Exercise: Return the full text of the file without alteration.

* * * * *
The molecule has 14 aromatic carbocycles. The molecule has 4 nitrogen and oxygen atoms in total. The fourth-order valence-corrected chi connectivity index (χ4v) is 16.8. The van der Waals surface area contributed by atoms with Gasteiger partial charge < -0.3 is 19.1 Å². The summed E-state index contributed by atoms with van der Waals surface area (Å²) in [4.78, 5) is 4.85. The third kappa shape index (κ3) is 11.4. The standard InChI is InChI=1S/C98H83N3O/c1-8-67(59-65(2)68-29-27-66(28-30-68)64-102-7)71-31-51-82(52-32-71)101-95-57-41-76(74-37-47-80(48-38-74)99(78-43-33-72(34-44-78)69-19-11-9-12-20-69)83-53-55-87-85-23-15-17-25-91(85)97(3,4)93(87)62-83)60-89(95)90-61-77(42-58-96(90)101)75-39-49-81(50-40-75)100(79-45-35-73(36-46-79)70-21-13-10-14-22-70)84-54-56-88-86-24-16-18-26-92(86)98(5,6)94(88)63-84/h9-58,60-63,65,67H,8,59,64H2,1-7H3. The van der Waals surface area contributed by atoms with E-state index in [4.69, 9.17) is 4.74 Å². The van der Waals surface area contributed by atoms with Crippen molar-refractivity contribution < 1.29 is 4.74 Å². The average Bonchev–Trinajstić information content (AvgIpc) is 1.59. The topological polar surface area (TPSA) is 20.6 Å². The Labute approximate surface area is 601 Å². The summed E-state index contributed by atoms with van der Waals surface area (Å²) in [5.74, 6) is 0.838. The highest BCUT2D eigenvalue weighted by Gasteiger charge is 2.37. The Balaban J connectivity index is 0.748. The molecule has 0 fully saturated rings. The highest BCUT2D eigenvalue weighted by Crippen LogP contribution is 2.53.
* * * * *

The molecule has 14 aromatic carbocycles. The molecule has 4 nitrogen and oxygen atoms in total. The fourth-order valence-corrected chi connectivity index (χ4v) is 16.8. The van der Waals surface area contributed by atoms with Gasteiger partial charge < -0.3 is 19.1 Å². The summed E-state index contributed by atoms with van der Waals surface area (Å²) in [4.78, 5) is 4.85. The third kappa shape index (κ3) is 11.4. The standard InChI is InChI=1S/C98H83N3O/c1-8-67(59-65(2)68-29-27-66(28-30-68)64-102-7)71-31-51-82(52-32-71)101-95-57-41-76(74-37-47-80(48-38-74)99(78-43-33-72(34-44-78)69-19-11-9-12-20-69)83-53-55-87-85-23-15-17-25-91(85)97(3,4)93(87)62-83)60-89(95)90-61-77(42-58-96(90)101)75-39-49-81(50-40-75)100(79-45-35-73(36-46-79)70-21-13-10-14-22-70)84-54-56-88-86-24-16-18-26-92(86)98(5,6)94(88)63-84/h9-58,60-63,65,67H,8,59,64H2,1-7H3. The van der Waals surface area contributed by atoms with E-state index in [4.69, 9.17) is 4.74 Å². The van der Waals surface area contributed by atoms with Crippen molar-refractivity contribution < 1.29 is 4.74 Å². The average Bonchev–Trinajstić information content (AvgIpc) is 1.59. The topological polar surface area (TPSA) is 20.6 Å². The Labute approximate surface area is 601 Å². The summed E-state index contributed by atoms with van der Waals surface area (Å²) in [5.74, 6) is 0.838. The highest BCUT2D eigenvalue weighted by Gasteiger charge is 2.37. The Balaban J connectivity index is 0.748. The molecule has 0 fully saturated rings. The highest BCUT2D eigenvalue weighted by Crippen LogP contribution is 2.53.